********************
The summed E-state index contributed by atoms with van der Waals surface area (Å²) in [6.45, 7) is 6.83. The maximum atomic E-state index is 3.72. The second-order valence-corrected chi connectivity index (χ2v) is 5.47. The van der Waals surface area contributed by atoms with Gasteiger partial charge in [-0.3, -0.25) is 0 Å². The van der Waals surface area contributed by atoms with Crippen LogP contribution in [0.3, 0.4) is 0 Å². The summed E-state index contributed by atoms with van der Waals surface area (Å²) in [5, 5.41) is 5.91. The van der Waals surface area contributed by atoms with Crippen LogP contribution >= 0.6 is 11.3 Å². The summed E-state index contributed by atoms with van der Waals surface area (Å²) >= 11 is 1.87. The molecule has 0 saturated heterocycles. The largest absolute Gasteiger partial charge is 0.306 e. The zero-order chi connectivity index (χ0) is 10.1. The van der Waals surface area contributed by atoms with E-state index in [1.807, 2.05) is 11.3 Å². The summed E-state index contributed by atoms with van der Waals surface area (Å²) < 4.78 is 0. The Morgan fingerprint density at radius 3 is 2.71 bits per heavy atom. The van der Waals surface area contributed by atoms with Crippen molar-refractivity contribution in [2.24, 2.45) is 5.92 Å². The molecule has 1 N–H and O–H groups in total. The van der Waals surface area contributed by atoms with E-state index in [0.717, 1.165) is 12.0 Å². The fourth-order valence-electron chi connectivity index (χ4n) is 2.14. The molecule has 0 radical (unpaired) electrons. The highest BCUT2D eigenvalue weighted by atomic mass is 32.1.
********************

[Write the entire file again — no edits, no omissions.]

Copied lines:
The summed E-state index contributed by atoms with van der Waals surface area (Å²) in [6.45, 7) is 6.83. The maximum atomic E-state index is 3.72. The second-order valence-corrected chi connectivity index (χ2v) is 5.47. The van der Waals surface area contributed by atoms with Gasteiger partial charge in [-0.3, -0.25) is 0 Å². The van der Waals surface area contributed by atoms with Crippen LogP contribution in [0.3, 0.4) is 0 Å². The summed E-state index contributed by atoms with van der Waals surface area (Å²) in [5, 5.41) is 5.91. The van der Waals surface area contributed by atoms with Crippen LogP contribution >= 0.6 is 11.3 Å². The summed E-state index contributed by atoms with van der Waals surface area (Å²) >= 11 is 1.87. The molecule has 0 saturated heterocycles. The largest absolute Gasteiger partial charge is 0.306 e. The zero-order chi connectivity index (χ0) is 10.1. The van der Waals surface area contributed by atoms with E-state index in [1.807, 2.05) is 11.3 Å². The summed E-state index contributed by atoms with van der Waals surface area (Å²) < 4.78 is 0. The Morgan fingerprint density at radius 3 is 2.71 bits per heavy atom. The van der Waals surface area contributed by atoms with Crippen molar-refractivity contribution in [2.24, 2.45) is 5.92 Å². The molecule has 1 N–H and O–H groups in total. The van der Waals surface area contributed by atoms with E-state index in [0.717, 1.165) is 12.0 Å². The fourth-order valence-electron chi connectivity index (χ4n) is 2.14. The molecule has 0 radical (unpaired) electrons. The highest BCUT2D eigenvalue weighted by atomic mass is 32.1.